A career at PepsiCo is intended to be an accumulation of skills developed and knowledge acquired over the course of many years. Everything you learn and do here contributes to your individual growth and that of the organization. Our objective is to match great talent with important opportunities to build our business.
When thinking about new opportunities and potential moves, we typically consider five factors. These are: proven results, leadership capability, functional excellence, knowing the business well and key experiences. These elements are evaluated against the current set of opportunities and our longer-term commitment to the growth and development of our employees.
Demonstrating consistent and superior results is essential for an individual to be considered for future job opportunities. We take a long-term view of performance.
Consistency is important. We look for a track record of sustained successes rather than unpredictable highs and lows. This does not mean achieving results at any cost. We value trust, respect, fairness, teamwork and results that create a lasting impact. This means that an individual should remain in an assignment long enough to make his or her contributions clear.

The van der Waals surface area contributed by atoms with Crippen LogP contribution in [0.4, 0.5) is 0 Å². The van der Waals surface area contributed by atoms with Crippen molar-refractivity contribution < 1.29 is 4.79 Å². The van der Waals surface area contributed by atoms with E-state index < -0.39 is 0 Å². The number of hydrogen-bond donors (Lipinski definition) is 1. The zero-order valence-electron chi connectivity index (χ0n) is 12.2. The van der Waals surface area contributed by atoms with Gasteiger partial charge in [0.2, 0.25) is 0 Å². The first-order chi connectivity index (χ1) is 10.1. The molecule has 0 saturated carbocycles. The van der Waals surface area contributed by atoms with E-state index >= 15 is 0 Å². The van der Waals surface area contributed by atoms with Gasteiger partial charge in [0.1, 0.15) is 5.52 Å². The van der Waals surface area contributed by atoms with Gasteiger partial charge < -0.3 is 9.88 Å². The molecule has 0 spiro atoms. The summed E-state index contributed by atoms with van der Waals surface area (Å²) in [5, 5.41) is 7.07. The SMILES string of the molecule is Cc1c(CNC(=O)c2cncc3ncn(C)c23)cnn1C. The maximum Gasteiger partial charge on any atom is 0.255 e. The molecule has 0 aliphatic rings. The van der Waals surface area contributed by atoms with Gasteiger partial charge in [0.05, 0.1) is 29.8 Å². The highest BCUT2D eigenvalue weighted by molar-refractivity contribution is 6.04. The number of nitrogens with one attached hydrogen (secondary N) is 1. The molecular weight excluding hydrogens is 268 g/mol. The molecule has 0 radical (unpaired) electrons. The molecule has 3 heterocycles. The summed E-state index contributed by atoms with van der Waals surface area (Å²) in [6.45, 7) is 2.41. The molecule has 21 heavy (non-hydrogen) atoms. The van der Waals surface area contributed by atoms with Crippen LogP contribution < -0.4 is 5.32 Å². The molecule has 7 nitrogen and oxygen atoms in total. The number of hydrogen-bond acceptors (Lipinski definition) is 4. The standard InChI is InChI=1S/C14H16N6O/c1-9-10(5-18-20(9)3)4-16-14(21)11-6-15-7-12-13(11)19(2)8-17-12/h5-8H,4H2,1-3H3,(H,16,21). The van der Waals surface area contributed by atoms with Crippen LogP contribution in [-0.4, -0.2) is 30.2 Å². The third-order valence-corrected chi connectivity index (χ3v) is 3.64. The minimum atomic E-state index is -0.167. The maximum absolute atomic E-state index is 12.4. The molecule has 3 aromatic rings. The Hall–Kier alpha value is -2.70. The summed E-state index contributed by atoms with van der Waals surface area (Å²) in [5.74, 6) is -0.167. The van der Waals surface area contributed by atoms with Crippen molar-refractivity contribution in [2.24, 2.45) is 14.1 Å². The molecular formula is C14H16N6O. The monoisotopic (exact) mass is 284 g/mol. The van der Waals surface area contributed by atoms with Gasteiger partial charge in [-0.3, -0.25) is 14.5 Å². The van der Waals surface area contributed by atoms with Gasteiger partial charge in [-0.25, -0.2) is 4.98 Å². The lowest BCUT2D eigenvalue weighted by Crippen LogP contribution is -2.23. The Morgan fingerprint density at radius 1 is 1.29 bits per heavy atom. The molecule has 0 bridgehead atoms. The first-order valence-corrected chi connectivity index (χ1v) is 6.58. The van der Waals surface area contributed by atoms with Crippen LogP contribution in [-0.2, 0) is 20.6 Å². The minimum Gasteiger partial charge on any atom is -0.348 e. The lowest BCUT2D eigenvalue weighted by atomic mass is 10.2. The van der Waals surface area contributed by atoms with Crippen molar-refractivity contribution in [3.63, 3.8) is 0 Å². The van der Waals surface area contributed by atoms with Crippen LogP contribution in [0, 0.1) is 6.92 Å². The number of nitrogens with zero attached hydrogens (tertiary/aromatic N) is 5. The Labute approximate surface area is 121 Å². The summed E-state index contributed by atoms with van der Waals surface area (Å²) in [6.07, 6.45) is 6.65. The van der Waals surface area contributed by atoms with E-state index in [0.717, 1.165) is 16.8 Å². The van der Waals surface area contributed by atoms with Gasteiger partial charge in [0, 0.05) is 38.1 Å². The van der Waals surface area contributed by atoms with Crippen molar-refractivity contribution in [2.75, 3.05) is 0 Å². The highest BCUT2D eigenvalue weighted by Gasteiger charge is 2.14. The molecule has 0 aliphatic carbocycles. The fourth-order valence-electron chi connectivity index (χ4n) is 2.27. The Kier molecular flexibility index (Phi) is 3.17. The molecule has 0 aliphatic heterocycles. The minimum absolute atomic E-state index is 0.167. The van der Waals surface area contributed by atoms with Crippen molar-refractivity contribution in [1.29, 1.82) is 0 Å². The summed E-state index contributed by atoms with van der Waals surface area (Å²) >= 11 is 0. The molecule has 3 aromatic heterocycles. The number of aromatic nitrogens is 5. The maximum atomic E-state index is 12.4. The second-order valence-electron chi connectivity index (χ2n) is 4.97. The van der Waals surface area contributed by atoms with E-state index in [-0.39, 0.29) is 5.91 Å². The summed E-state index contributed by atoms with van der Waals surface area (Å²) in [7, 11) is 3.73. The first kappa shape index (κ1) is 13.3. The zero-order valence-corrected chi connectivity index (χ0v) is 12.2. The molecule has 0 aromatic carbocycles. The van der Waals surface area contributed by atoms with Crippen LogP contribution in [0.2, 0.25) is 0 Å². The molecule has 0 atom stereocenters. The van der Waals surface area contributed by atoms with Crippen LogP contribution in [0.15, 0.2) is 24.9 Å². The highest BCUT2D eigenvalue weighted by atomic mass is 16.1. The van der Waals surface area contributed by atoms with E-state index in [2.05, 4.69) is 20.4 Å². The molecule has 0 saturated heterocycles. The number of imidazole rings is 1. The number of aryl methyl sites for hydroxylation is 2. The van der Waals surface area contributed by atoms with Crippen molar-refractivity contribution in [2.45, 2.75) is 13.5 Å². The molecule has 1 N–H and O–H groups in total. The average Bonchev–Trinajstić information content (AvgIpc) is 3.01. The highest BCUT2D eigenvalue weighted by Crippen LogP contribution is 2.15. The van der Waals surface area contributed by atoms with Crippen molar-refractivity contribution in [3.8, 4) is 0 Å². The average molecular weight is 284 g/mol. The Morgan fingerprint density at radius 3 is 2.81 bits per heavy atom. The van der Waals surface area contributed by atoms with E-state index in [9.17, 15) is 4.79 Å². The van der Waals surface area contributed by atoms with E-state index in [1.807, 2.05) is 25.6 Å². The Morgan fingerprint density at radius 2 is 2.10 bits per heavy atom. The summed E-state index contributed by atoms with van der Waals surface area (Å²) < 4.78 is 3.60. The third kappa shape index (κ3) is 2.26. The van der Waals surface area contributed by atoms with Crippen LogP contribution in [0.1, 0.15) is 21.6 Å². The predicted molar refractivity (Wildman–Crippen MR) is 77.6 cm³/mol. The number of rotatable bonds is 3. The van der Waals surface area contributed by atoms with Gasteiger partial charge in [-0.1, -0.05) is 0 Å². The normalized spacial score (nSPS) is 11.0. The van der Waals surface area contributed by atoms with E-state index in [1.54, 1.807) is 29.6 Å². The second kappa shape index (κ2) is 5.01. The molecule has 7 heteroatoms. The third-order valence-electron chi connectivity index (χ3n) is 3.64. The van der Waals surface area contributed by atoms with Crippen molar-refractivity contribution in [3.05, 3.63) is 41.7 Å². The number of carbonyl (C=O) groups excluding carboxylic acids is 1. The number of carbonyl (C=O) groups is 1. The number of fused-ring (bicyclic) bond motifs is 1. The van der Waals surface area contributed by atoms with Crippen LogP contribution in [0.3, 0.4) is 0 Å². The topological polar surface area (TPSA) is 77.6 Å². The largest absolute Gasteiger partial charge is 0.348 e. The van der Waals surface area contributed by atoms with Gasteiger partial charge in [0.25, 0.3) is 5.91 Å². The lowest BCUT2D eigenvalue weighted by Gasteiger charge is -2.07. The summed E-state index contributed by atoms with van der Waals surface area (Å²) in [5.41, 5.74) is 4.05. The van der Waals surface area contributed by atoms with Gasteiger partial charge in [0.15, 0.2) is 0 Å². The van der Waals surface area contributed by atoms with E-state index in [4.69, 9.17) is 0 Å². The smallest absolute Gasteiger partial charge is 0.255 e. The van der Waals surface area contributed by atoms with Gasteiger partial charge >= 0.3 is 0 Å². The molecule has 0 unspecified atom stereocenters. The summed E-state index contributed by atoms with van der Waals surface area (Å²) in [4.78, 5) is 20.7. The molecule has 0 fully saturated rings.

Managers must be able to attract, retain and develop the very best talent. ‘People Results’ are a significant part of our expectations. The ‘People Results’ rating in our Performance Management Process (PMP) reflects the importance we attach to people management, team work and self-development. Our 360-degree feedback and Organizational Health processes allow us to determine how well we are progressing.
To succeed in the marketplace, we need strong leaders. Hence we have enhanced our Leadership Competencies to reflect the most recent needs of PepsiCo. While we have kept the familiar framework with the three overall imperatives (‘Setting the Agenda’, ‘Taking Others with You’, and ‘Doing It the Right Way’), we have expanded this list of competencies to further drive PepsiCo’s success.
Leadership competencies form the foundation of our 360-degree feedback. They also provide an important reference for measuring ‘People Results’ (along with other indicators such as bench strength, inclusion and retention) on a consistent basis across PepsiCo. Most importantly, they give us a framework to determine an executive’s contribution as a leader over the course of several years.
When we coach an executive on his or her leadership skills, we consider the following questions:
Leadership capability increases in importance as individuals move into more senior roles. Entry-level managers, for example, should be more focused on ‘Doing it the Right Way’ than on ‘Setting the Agenda’ or ‘Taking Others with You’. However, in moving to middle manager and senior leadership roles, having strengths in all of these areas becomes increasingly important.
At the more senior levels, we value leaders who can set the agenda and drive innovation. Since innovation often involves taking risks, it’s important that these risks are properly considered and aligned with the business. We recognize that not every risk will pay off. Often we learn a great deal about an individual’s leadership capabilities from the way in which he or she overcomes setbacks and difficult situations.